A Theory of Change and Concept Note
The approach suggested here is based on three key assumptions derived from knowledge of the specific context of Georgia and our experience of running justice sector reform programmes in other jurisdictions.
Supply and Demand
The first and broadest assumption is that Justice Sector reforms flow most effectively if they combine initiatives that address both supply-side and demand side measures.
By supply side we mean the speed, cost and effectiveness of judicial processes and their delivery to citizens. There have been some significant improvements in the institutional framework of Justice in recent years. In a highly challenging economic environment these improvements are impressive but there remains real problems of judicial independence, backlog of unresolved cases and unevenness of in the recruitment and training of Judges. There may be limits to what outside groups can do to help address these questions but the supply side issues needs to be included in any intervention if it is to succeed. The second supply side assumption is that if the performance of Judges is key to unlocking access to justice, then the reality is that Judges only really like to learn and work with other Judges. After many years’ experience of Justice Sector Reform programmes in many countries, we design all judicial work with this fact in mind. The Peer to Peer network approach is what makes the real difference and a shared experience, mutual learning ethos is what Judges respond to best. We therefore propose here an impact pathway which focuses on two initiatives that address supply side issues. Together they are the smaller component of the overall programme but they are essential.
Supply Side Stakeholders
There are a number of stakeholders we will need to engage with in order to get the access we need to Judges and to recruit the right ones into the Peer to Peer network. The Chief Justice, Ministry of Justice, and key parts of the Prosecutors office. The Chief Justice and the Executive should be engaged to identify those Judges who can be worked with and developed to enhance Judicial performance.
As mentioned there are three key problems that this project seeks to address. Judicial performance in reducing backlog needs further improvement and will improve access to justice for all and access to Justice for vulnerable groups restricted. This access is being restricted by political interference and resources. Prosecutor’s performance needs further measurement and promotion needs to be linked to performance and ethical awareness.
On the basis that Judges learn best from other Judges, we propose to resource inward visits to Georgia and outward trips by key members of the Judiciary. This will entail time away from courts, travel and accommodation expenditure and the professional fees for leading judges who will form a Peer to Peer network with the Georgian Judges. This network once created must be maintained and developed, so there has to be continuous inputs to support knowledge transfer, exchanges and dialogue across the Peer to Peer network. This requires that the judges get out their comfort zones to meet and work with a team of experienced Leadership judges from the UK. Ideally, this visit would be to the UK and then a delegation would come from the UK to Georgia.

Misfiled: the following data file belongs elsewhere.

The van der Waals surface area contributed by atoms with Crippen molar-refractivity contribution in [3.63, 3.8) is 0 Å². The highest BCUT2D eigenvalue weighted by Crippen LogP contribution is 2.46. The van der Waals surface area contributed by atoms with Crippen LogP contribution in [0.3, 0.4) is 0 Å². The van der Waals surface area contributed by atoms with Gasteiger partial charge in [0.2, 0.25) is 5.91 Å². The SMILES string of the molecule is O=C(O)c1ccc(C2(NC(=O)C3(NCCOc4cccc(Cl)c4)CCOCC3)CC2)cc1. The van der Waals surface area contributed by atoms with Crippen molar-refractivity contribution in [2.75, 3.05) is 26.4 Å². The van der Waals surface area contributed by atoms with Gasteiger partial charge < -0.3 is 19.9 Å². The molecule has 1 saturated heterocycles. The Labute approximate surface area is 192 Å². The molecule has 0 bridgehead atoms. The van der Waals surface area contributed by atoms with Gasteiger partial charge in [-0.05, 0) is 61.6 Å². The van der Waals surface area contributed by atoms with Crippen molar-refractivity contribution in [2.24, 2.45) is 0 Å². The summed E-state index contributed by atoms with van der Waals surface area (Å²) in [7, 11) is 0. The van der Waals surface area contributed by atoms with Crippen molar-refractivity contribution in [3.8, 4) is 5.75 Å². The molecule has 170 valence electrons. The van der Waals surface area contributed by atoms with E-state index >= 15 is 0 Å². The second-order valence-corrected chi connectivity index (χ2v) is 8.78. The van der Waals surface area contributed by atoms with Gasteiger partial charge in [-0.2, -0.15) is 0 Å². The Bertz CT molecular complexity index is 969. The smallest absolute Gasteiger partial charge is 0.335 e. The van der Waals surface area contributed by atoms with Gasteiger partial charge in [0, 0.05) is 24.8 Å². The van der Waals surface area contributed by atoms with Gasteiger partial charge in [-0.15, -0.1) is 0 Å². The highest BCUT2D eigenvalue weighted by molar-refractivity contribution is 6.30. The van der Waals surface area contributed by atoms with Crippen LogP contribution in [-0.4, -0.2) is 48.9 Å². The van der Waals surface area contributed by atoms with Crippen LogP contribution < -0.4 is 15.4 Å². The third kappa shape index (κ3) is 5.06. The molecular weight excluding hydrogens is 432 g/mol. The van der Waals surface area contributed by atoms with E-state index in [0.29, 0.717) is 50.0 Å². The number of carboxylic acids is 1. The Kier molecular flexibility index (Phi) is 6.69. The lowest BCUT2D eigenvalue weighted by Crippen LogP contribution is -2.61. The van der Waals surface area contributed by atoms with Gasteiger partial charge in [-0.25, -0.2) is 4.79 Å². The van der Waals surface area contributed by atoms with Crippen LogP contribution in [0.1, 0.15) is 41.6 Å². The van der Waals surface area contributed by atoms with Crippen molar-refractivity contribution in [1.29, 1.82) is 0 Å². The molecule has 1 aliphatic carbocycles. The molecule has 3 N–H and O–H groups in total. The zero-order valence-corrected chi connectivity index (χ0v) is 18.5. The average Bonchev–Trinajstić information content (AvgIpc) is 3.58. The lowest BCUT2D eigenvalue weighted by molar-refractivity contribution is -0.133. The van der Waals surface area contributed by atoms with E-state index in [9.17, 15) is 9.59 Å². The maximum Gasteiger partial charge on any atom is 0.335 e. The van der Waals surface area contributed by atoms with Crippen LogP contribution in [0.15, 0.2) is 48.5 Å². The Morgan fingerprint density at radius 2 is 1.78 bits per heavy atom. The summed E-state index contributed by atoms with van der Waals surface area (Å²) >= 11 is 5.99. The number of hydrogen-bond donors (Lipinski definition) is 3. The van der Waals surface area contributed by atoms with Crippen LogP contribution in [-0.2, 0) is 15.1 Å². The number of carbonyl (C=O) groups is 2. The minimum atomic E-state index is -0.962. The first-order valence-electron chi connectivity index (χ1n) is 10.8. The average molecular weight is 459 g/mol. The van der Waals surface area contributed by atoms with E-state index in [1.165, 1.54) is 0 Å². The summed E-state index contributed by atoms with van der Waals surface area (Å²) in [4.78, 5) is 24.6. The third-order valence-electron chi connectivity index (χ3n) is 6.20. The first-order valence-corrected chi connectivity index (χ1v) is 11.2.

The inputs from the international and Georgian team will be delivered through three distinct outputs.
- Peer to peer Judge engagement programme
- UK visit to explore models of judicial training
- Change Management and Training needs assessment with the Prosecutors Office
The design of the first two outputs are based on extensive experience of delivering Justice Sector Reform programmes in Zimbabwe, Bahrain and Oman. The third is based on extensive experience of delivering programmes in Oman and Iraq. The Peer to Peer network will set its own agenda depending on the detailed diagnostic work a the early stage of the project. However, our initial idea is that the focus will be on developing the concept of Leadership Judges as a means of cascading best practice and improving the performance of the Judiciary overall. While this does not address the resource issue head on, it does create a mechanism for sharing whatever is currently working across the system more widely.
Evaluation – during delivery
While these outputs are being developed and delivered the project team will practice a highly responsive form of Real Time evaluation that will check the ideas designed with the key stakeholders against the reality on the ground as it unfolds. This builds into the inception and ethos of the project a problem driven iterative approach that will change and adapt practice and design in response to reality, in for example, moving the location of the study visit or developing a different response to the role of customary law in resolution dispute.
The most important outcome of the project will be enhanced judicial performance and the recommendations for a change management programme in the prosecution service. This aim is for the Judiciary to become more proactive and responsive to the needs of the wider community. This will be achieved if the network of Leadership Judges set standards and spread best practice to their peers. This will be measured by the clearing of backlogs, which in turn will release more resources for new cases and enhance confidence in the system as a whole. A vibrant and internationally connected network of Judges will also improve the overall performance of the Judiciary and inform and improve the performance of the Judicial Service Commission.
Evaluation – after delivery
If these outcomes come about then they should be measurable through the regular evaluations by GRECO.